Disinflation vs. Deflation
June 24, 2022
Inflation, disinflation, deflation: A clear understanding of these terms and what they mean for pricing will help you plan more effectively this decade. Check out our latest TrendsTalk episode with ITR Economist and Speaker Lauren Saidel-Baker to learn more.
The below transcript is a literal translation of the podcast audio that has been machine generated by Rev.
Hi, I'm Lauren Saidel-Baker, and welcome to this episode of ITR Economics TrendsTalk from the road. When we ITR speakers travel, we field a lot of varied questions. But I'm getting one in particular lately. And that has to do with inflation. As you probably know, if you've been following our TrendsTalks, we expect disinflation to take hold later this year, but critically, not deflation.
I really want to unpack what we mean with that expectation. Inflation is incredibly high right now. That's no surprise to anyone. We're at something like 30 or 40-year highs in various different measures of the inflation rate. And so we are certainly feeling it, both as consumers, as we look at the CPI or Consumer Price Index, as producers, as businesses. We all feel these higher price levels. And I think we have a little bit of collective whiplash as we look at today's inflation rates, just because the past decade, the post Great Recession period, was one of historically low inflation levels. So it was a very sudden rise to these extremely high levels, but it was exacerbated in our minds and understandings because we came from such a low baseline.
So looking forward, I think it's critical to note where we are in the economic cycle. Our industrial economy recently transitioned to a slowing growth trend, but critically, still a positive growth trend. However, most of the factors that brought us to this place in terms of inflation and in these inflationary pressures, those trends have changed. Most of the worst pressures that brought inflation so high, those are now behind us. As we look at things like commodity prices, they are still rising, but at a much slower growth rate than we'd seen, especially last year. A lot of those capacity issues, the labor constraints that led to higher wage inflation, a lot of our supply chain and logistics issues, these things that brought us to this point, they aren't now repeating.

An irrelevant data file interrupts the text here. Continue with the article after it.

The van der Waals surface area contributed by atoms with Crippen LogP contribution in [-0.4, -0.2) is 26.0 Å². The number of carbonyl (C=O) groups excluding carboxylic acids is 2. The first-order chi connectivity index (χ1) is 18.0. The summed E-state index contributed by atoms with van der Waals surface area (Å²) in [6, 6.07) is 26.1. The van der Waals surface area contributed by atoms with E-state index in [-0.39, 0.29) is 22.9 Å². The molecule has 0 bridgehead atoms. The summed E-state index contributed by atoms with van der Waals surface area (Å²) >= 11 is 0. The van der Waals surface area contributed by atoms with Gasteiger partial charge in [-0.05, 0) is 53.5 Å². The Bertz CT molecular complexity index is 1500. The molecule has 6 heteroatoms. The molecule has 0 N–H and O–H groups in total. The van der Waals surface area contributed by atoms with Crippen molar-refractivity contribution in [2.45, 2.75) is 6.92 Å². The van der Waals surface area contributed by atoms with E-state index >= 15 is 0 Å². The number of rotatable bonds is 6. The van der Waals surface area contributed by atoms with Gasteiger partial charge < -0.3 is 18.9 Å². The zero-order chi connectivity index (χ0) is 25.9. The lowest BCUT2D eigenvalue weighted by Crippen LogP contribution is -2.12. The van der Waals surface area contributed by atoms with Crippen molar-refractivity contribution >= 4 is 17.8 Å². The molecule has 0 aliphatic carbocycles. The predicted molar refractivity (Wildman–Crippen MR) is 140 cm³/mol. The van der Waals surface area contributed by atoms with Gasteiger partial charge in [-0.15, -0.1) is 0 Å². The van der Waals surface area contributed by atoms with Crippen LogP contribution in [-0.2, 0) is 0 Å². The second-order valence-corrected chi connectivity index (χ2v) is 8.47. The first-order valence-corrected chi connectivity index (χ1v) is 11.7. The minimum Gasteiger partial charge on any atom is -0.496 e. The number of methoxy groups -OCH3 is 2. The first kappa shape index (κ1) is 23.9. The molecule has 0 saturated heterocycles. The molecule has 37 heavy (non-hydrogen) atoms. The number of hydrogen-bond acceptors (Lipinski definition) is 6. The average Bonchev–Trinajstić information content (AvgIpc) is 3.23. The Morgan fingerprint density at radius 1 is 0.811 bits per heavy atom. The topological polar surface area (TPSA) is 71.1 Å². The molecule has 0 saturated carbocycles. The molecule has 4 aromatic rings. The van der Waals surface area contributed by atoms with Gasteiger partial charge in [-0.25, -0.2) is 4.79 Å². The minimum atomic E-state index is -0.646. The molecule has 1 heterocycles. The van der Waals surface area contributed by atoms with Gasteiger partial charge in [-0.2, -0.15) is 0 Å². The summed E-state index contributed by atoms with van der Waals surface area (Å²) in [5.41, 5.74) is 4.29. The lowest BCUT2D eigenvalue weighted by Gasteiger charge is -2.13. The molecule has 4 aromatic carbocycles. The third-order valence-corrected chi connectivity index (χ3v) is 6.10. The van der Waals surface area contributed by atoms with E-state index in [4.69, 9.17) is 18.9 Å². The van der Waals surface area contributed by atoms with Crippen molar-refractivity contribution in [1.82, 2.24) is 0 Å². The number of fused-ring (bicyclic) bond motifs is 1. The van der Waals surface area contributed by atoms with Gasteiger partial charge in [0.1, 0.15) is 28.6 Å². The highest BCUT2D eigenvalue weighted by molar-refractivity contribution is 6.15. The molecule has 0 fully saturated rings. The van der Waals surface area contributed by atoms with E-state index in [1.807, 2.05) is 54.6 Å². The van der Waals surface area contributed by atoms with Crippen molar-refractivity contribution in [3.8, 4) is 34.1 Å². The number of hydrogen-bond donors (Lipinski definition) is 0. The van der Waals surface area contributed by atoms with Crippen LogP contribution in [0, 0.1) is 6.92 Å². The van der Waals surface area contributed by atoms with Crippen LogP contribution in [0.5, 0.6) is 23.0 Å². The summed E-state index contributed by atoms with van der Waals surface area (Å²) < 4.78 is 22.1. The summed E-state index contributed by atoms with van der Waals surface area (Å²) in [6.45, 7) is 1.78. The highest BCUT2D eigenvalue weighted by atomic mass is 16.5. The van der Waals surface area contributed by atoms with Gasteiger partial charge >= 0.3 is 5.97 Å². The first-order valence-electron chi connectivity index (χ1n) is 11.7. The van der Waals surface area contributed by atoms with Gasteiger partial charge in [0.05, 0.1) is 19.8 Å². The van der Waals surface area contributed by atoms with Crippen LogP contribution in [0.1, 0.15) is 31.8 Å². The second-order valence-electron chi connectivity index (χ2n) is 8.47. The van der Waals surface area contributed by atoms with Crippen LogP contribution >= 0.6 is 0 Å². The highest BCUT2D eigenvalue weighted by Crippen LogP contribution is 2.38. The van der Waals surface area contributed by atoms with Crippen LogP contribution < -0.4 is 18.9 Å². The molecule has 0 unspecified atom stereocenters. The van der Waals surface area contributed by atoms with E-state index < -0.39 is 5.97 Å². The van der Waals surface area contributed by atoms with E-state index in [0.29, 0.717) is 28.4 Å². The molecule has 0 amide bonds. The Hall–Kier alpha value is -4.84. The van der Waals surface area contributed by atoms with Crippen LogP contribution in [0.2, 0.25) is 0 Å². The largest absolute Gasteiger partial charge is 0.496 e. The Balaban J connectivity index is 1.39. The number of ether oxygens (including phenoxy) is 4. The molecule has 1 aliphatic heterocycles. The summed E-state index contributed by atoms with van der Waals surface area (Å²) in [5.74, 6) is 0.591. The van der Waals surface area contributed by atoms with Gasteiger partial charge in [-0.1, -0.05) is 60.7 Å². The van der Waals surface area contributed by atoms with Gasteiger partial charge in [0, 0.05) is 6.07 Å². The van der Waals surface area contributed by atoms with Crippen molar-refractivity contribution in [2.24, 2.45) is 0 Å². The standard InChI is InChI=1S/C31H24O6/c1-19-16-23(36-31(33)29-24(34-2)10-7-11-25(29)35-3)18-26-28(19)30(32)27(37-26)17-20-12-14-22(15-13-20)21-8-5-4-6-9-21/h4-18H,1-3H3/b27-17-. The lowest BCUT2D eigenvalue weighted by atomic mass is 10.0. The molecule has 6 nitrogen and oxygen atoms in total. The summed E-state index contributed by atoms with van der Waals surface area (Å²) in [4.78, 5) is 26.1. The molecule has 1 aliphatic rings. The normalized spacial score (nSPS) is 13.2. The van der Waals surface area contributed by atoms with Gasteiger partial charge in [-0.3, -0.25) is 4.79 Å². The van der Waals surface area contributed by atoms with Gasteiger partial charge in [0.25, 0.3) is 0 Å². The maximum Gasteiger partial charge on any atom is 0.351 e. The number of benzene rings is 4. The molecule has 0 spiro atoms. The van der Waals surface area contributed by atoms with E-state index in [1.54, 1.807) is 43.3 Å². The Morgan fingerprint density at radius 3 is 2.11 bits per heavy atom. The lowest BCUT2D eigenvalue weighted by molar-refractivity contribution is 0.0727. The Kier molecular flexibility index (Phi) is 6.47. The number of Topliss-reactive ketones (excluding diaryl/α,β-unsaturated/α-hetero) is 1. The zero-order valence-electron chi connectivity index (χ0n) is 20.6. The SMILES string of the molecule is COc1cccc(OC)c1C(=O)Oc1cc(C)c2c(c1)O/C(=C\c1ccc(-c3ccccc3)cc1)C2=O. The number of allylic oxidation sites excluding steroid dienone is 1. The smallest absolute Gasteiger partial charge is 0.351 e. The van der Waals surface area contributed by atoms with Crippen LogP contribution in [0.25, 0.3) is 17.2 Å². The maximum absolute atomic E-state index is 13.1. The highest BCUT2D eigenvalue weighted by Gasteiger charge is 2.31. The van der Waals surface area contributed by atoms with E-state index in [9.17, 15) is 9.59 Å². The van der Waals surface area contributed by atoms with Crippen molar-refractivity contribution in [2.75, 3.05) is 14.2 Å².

Critically, as we look at the pandemic effects on things like liquidity, on money supply, on just the sheer amount of support from federal governments, all of those trends, they're now in the rearview mirror. So the worst drivers are largely behind us. I want you to keep in mind that inflation is a rate. We are not looking at price levels. We're looking at the growth rate in those price levels. So I do expect inflation will stay positive. That's not what we're arguing here. We're not arguing for deflation. But we are suggesting that disinflation should take hold.
Now I, again, want to go back to that whiplash comment. We're coming from a very, very low level of inflation for roughly a decade. That sticks in our minds in our short-term memory. So don't expect to just go back to where we had been. Looking ahead, we will find that new normal, and we will find a roughly higher baseline, something more historically normal.
I don't think that should scare us, though. Throw away the old playbook. Look back a little bit further to those historical norms of, let's say, the nineties. Most businesses should be able to remember, have someone who does remember those times. But I don't want to look back too far. I'm not looking to the seventies and eighties and those runaway inflation rates when we all had, what, 16, 19% mortgages and we were happy to get those rates at the time. We aren't headed back there. Look for normalcy and stay with us at ITR as we get there.
Thanks so much for joining me today. For ITR Economics TrendsTalk, I'm Lauren Saidel-Baker. Let's talk more soon.